This means that what we think we are saying is not always what the other person is hearing. A classic example is when we say “bat”, we may mean a Louisville Slugger but they may be thinking of a flying rodent. This means we intend one meaning but they have a different meaning in their mind; therefore, meaning is internal.

Once we realize this, we will do our best to use terms that we both hold in common or ones that we can easily define in a way that makes sense to the listener. We will also ask them if they comprehend our words and if so, could they give us a paraphrased version of the message. This helps ensure the meaning they have internalized in their mind is the same meaning we intended to send out.

7. David Henderson’s Relevant Communication (message and audience in dynamic tension)
How do we ensure we do not place concern for the audience above the purity of the message and vice versa? By balancing the two. If we mainly think of the audience, we may leave them where they are so they are comfortable or even digress into crowd-pleasing. This will cause us to compromise our message.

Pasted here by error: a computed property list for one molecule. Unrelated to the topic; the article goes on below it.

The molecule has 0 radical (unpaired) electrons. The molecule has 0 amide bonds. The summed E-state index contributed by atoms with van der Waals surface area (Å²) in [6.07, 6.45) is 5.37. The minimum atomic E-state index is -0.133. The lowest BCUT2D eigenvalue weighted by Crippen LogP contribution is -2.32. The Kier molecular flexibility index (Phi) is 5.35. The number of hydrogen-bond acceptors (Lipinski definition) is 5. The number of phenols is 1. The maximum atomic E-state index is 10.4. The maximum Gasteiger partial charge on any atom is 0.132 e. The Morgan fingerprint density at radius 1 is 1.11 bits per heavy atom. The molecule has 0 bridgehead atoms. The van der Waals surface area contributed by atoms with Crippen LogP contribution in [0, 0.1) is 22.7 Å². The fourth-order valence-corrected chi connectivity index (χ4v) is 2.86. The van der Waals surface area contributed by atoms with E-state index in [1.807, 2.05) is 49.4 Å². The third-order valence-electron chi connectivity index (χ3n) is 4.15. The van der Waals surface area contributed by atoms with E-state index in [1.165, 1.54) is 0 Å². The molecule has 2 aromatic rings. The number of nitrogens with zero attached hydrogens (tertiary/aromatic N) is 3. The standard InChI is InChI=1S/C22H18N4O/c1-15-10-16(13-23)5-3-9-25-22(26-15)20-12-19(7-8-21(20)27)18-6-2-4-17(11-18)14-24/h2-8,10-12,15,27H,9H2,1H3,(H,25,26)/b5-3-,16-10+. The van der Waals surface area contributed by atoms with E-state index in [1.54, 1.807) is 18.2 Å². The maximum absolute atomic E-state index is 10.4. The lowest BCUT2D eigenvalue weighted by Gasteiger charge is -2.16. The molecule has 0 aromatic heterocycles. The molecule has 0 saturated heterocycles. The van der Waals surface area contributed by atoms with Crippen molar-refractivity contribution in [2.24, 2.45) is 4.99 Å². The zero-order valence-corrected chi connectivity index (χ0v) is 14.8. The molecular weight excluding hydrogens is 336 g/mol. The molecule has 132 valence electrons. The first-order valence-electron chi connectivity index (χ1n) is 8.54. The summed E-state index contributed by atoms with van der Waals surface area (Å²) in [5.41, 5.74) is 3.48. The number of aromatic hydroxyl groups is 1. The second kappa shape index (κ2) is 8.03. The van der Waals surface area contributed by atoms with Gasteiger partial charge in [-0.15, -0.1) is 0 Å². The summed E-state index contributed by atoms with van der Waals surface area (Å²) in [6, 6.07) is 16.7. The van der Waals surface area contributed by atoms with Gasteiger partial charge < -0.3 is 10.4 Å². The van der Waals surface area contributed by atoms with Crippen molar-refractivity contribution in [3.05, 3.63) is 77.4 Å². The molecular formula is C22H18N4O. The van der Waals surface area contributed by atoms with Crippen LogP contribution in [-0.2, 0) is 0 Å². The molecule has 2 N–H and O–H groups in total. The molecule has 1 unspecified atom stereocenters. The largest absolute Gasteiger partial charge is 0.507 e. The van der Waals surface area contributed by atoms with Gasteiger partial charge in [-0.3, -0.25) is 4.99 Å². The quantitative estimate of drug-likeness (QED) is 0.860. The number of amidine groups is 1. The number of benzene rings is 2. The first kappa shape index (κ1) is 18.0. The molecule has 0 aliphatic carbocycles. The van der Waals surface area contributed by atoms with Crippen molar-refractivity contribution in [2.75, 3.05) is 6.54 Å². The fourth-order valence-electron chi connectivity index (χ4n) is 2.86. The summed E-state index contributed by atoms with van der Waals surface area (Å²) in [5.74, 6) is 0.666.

Inversely, if we only think of the message, we may “lose” the crowd and they may not “get” anything we are saying, making our communication pointless. If we hold both concerns up as valid, we will do our best to present a pure message but in a way in which the audience can readily grasp.

8. Henderson’s Consumers and a Christian Response from his book CULTURE SHIFT
Henderson spoke a great deal about consumerism. This is a self-centered mentality, one that says, “I will pick what works best for me, what I like the most”. It may even dip into being a spectator - the spiritual equivalent of a couch potato. None of these ideas are conducive towards the gospel.

To the hearers who are unsaved, they may be tempted to pick and choose which parts of the gospel “tickle their fancy”. To the saved who are supposed to be involved, they may only want to “watch” or they may only have a shallow commitment to a ministry and as soon as they see something they do not like, they are gone.

9. David Henderson’s Beyond God and a Christian Response
If God does not exist, we are only left with science for our answers and there is nothing spiritual; this is naturalism. If God does exist, He is not involved in the universe in any way; this is deism. This is where many post-modern Westerners find themselves – beyond God, relying upon technology and self for all the answers.

We as Christians, though, must lovingly point out the fallacies in these empty mentalities and give meaning to our existence on this planet by clarifying the implications of the gospel of Christ.

10. Hierarchy of Needs
It is true we must all eat and sleep. It is true we need to be loved. Our most basic need, though, is one that is often overlooked – to be right with God. Humanity’s greatest need is spiritual – not physical.

Believers in the 21st Century must make the lost aware of this need and demonstrate how God alone can fill it.